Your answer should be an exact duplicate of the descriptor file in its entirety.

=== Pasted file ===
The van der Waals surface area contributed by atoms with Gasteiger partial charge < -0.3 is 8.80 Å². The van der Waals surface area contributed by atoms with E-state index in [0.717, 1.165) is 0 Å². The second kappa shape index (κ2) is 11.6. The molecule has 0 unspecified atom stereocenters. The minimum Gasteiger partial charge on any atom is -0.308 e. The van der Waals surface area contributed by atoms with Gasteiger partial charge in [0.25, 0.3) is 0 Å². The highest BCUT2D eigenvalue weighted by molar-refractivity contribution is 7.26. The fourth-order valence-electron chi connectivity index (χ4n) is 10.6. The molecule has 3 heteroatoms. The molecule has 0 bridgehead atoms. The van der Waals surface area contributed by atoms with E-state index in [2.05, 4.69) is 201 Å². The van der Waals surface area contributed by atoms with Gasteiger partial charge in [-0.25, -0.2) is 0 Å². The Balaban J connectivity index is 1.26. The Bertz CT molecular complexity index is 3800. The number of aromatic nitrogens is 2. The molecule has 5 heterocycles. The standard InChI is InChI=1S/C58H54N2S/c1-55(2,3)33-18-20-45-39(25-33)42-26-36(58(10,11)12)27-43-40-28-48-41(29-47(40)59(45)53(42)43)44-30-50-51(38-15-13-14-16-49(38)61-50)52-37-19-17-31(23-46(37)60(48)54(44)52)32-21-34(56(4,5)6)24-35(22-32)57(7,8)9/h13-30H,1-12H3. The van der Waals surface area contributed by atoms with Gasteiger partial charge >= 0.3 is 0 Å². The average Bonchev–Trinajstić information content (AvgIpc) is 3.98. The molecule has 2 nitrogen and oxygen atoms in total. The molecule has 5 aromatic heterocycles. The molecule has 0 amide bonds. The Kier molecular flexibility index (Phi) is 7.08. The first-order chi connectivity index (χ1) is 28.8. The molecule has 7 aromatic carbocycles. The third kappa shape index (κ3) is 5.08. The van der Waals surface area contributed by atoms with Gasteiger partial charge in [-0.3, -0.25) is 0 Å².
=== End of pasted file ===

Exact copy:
The van der Waals surface area contributed by atoms with Gasteiger partial charge < -0.3 is 8.80 Å². The van der Waals surface area contributed by atoms with E-state index in [0.717, 1.165) is 0 Å². The second kappa shape index (κ2) is 11.6. The molecule has 0 unspecified atom stereocenters. The minimum Gasteiger partial charge on any atom is -0.308 e. The van der Waals surface area contributed by atoms with Gasteiger partial charge in [0.25, 0.3) is 0 Å². The highest BCUT2D eigenvalue weighted by molar-refractivity contribution is 7.26. The fourth-order valence-electron chi connectivity index (χ4n) is 10.6. The molecule has 3 heteroatoms. The molecule has 0 bridgehead atoms. The van der Waals surface area contributed by atoms with E-state index in [2.05, 4.69) is 201 Å². The van der Waals surface area contributed by atoms with Gasteiger partial charge in [-0.25, -0.2) is 0 Å². The Balaban J connectivity index is 1.26. The Bertz CT molecular complexity index is 3800. The number of aromatic nitrogens is 2. The molecule has 5 heterocycles. The standard InChI is InChI=1S/C58H54N2S/c1-55(2,3)33-18-20-45-39(25-33)42-26-36(58(10,11)12)27-43-40-28-48-41(29-47(40)59(45)53(42)43)44-30-50-51(38-15-13-14-16-49(38)61-50)52-37-19-17-31(23-46(37)60(48)54(44)52)32-21-34(56(4,5)6)24-35(22-32)57(7,8)9/h13-30H,1-12H3. The van der Waals surface area contributed by atoms with Gasteiger partial charge >= 0.3 is 0 Å². The average Bonchev–Trinajstić information content (AvgIpc) is 3.98. The molecule has 2 nitrogen and oxygen atoms in total. The molecule has 5 aromatic heterocycles. The molecule has 0 amide bonds. The Kier molecular flexibility index (Phi) is 7.08. The first-order chi connectivity index (χ1) is 28.8. The molecule has 7 aromatic carbocycles. The third kappa shape index (κ3) is 5.08. The van der Waals surface area contributed by atoms with Gasteiger partial charge in [-0.3, -0.25) is 0 Å².